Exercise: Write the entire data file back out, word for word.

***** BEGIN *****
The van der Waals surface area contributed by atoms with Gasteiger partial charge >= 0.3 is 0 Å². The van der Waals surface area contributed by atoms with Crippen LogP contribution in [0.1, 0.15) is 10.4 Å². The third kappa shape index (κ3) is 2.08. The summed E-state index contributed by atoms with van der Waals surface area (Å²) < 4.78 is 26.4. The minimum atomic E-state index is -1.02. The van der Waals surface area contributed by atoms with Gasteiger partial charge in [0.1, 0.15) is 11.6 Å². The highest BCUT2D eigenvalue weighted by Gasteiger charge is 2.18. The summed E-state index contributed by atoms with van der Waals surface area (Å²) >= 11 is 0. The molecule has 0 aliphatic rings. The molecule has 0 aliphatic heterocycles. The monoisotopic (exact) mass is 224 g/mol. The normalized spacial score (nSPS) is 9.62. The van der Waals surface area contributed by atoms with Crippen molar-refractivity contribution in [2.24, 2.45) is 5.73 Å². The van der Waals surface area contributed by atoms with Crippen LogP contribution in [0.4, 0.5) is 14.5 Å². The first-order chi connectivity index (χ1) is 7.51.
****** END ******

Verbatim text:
The van der Waals surface area contributed by atoms with Gasteiger partial charge >= 0.3 is 0 Å². The van der Waals surface area contributed by atoms with Crippen LogP contribution in [0.1, 0.15) is 10.4 Å². The third kappa shape index (κ3) is 2.08. The summed E-state index contributed by atoms with van der Waals surface area (Å²) < 4.78 is 26.4. The minimum atomic E-state index is -1.02. The van der Waals surface area contributed by atoms with Gasteiger partial charge in [0.1, 0.15) is 11.6 Å². The highest BCUT2D eigenvalue weighted by Gasteiger charge is 2.18. The summed E-state index contributed by atoms with van der Waals surface area (Å²) >= 11 is 0. The molecule has 0 aliphatic rings. The molecule has 0 aliphatic heterocycles. The monoisotopic (exact) mass is 224 g/mol. The normalized spacial score (nSPS) is 9.62. The van der Waals surface area contributed by atoms with Crippen molar-refractivity contribution in [2.24, 2.45) is 5.73 Å². The van der Waals surface area contributed by atoms with Crippen LogP contribution in [0.4, 0.5) is 14.5 Å². The first-order chi connectivity index (χ1) is 7.51.